Construction firms risk six figure tax liability amid increase in HMRC activityNews
Posted by: electrical-poster 6th December 2017
As HMRC begin notifying construction firms of the need to carry out status checks on the self-employed subcontractors they engage, tax specialist Qdos Contractor has urged these businesses to take the right steps to make accurate decisions or risk six figure tax liability.
In recent weeks, HMRC has sent letters to many construction businesses advising them to put their sole trader workers through its CEST tool within 30 days.
CEST is the technology designed by HMRC to determine a worker’s tax status; used ultimately to decide whether they should be taxed by their contractor as an employee.
Should a business engaging a subcontractor be deemed to have made an incorrect decision following an investigation by HMRC they will be liable for any resultant PAYE tax and national insurance.
Seb Maley, Qdos Contractor CEO urged construction firms to take the initiative when setting the status of the sole trader contractors they engage: “While letters from HMRC are not formal enquiries, there’s every chance they will be a big concern to construction firms. Without taking the appropriate steps there’s a chance these businesses could face action from HMRC and risk having to pay huge sums of missing tax.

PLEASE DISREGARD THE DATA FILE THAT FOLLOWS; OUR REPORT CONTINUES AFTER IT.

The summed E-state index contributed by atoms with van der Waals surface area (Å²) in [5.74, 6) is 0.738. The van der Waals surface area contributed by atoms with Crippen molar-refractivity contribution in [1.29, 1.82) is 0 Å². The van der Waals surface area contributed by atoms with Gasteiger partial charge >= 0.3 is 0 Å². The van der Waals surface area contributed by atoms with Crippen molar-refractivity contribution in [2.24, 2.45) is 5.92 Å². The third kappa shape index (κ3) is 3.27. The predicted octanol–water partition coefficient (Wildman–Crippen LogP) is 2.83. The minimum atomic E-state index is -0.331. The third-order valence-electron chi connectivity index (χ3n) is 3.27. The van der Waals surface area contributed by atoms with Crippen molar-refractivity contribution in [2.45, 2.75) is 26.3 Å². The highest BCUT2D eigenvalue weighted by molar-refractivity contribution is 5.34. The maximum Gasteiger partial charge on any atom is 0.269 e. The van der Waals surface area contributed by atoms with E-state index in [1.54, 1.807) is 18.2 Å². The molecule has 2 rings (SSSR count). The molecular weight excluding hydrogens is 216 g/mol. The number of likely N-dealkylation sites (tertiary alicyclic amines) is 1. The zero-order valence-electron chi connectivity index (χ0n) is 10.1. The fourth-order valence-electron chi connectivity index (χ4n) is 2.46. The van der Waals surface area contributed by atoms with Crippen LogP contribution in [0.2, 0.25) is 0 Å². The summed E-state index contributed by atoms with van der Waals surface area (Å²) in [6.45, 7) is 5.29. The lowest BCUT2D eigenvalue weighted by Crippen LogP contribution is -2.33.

“This isn’t a reason to panic, more a sign that construction firms should be proactive and begin making well-informed and accurate status decisions irrespective of whether they have received a letter from HMRC or not.
“CEST is not mandatory when it comes to determining status. The tool itself has been widely criticised for missing out key points which can lead to inaccurate decisions.
“To protect their own liability and to ensure the continued use of self-employed subcontractors, it’s vital that construction firms assess the way in which they are currently making decisions. Building firms with modest subcontractor workforces could be liable to significant tax and NIC bills which could run into six figures, particularly when you consider HMRC can go back four years under normal circumstances.”
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